Home » Scala language

Partial functions in Scala

Scala partial functions: A function that works on only some specific set of values is called partial function. In this tutorial on partial functions in Scala, we will learn about partial functions, there in commendations along with some examples.
Submitted by Shivang Yadav, on September 21, 2019

Scala partial functions

A partial function is a function that returns values only for a specific set of values i.e. this function is not able to return values for some input values. This function is defined so that only some values are allowed in the processing of the code. Like in the case of division by 0, we need to restrict the division to avoid errors.

These are inconsistent functions of Scala programming language and in some cases, they can be of great use.

The implementation of partial functions in Scala needs other methods too. The methods that are used for implementation are apply() and isDefinedAt(). Also, you use the case statements to implement it.

The apply() method is used to show the application of a function.

The isDefinedAt() method is used to check if the values are in the range of function or not.

Syntax:

    var function_name = new PartialFunction[input_type, return_type]

Example 1:

Implementing partial function using isdefinedat() and apply() methods.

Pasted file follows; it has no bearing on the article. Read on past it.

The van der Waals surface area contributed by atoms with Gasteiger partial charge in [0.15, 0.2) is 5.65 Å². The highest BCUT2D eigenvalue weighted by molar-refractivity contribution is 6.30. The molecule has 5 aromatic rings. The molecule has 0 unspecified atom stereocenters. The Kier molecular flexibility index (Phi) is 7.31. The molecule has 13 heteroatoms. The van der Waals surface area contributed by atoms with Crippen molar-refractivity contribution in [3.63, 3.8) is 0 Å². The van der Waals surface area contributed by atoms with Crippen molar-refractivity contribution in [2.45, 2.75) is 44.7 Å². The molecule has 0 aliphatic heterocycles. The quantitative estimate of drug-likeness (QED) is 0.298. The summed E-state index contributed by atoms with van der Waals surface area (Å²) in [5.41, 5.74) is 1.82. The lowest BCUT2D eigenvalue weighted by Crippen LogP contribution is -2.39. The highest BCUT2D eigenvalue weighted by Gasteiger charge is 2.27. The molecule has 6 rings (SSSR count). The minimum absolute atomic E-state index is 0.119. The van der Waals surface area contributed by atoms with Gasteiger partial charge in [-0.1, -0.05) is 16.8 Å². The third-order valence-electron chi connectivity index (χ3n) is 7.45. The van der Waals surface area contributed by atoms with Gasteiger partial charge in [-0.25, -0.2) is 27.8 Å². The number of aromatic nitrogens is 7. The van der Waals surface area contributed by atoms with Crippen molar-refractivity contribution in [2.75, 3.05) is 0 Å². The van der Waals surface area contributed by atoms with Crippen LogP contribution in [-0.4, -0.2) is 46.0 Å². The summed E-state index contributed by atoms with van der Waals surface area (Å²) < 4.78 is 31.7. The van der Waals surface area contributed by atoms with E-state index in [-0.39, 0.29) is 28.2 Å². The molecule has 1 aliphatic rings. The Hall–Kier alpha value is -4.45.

object MyObject 
{ 
    val divide = new PartialFunction[Int, Int] 
    { 
        def isDefinedAt(q: Int) = q != 0
        def apply(q: Int) = 124 / q 
    } 

    def main(args: Array[String]) 
    { 
        println("The number divided by 12 is " + divide(12))
    } 
} 

Output

The number divided by 12 is 10

Example 2:

Implementation of partial function using orElse statement.

object MyObject
{ 
    val Case1: PartialFunction[Int, String] =
    { 
        case x if (x % 3) != 0 => "Odd"
    } 
    val Case2: PartialFunction[Int, String] =
    { 
        case y if (y % 2) == 0 => "Even"
    } 
    val evenorodd = Case1 orElse Case2
    
    def main(args: Array[String]) 
    { 
        var x= 324
        println("The number "+x+" is "+evenorodd(x))
    } 
} 

Output

The number 324 is Even

Example 3:

Implementation of partial function using andThen statement.

object MyObject
{ 
    def main(args: Array[String]) 
    { 
        val operation1: PartialFunction[Int, Int] =
        { 
            case x if (x%4)!= 0=> x*42
        } 
        
        val operation2=(x: Int)=> x/3
        val op = operation1 andThen operation2 
        println("Initial value is 34\t and the value after operations is "+op(34)) 
    } 
} 

Output

Initial value is 34	 and the value after operations is 476






Comments and Discussions

Ad: Are you a blogger? Join our Blogging forum.





Languages: » C » C++ » C++ STL » Java » Data Structure » C#.Net » Android » Kotlin » SQL
Web Technologies: » PHP » Python » JavaScript » CSS » Ajax » Node.js » Web programming/HTML
Solved programs: » C » C++ » DS » Java » C#
Aptitude que. & ans.: » C » C++ » Java » DBMS
Interview que. & ans.: » C » Embedded C » Java » SEO » HR
CS Subjects: » CS Basics » O.S. » Networks » DBMS » Embedded Systems » Cloud Computing
» Machine learning » CS Organizations » Linux » DOS
More: » Articles » Puzzles » News/Updates


© https://www.includehelp.com some rights reserved.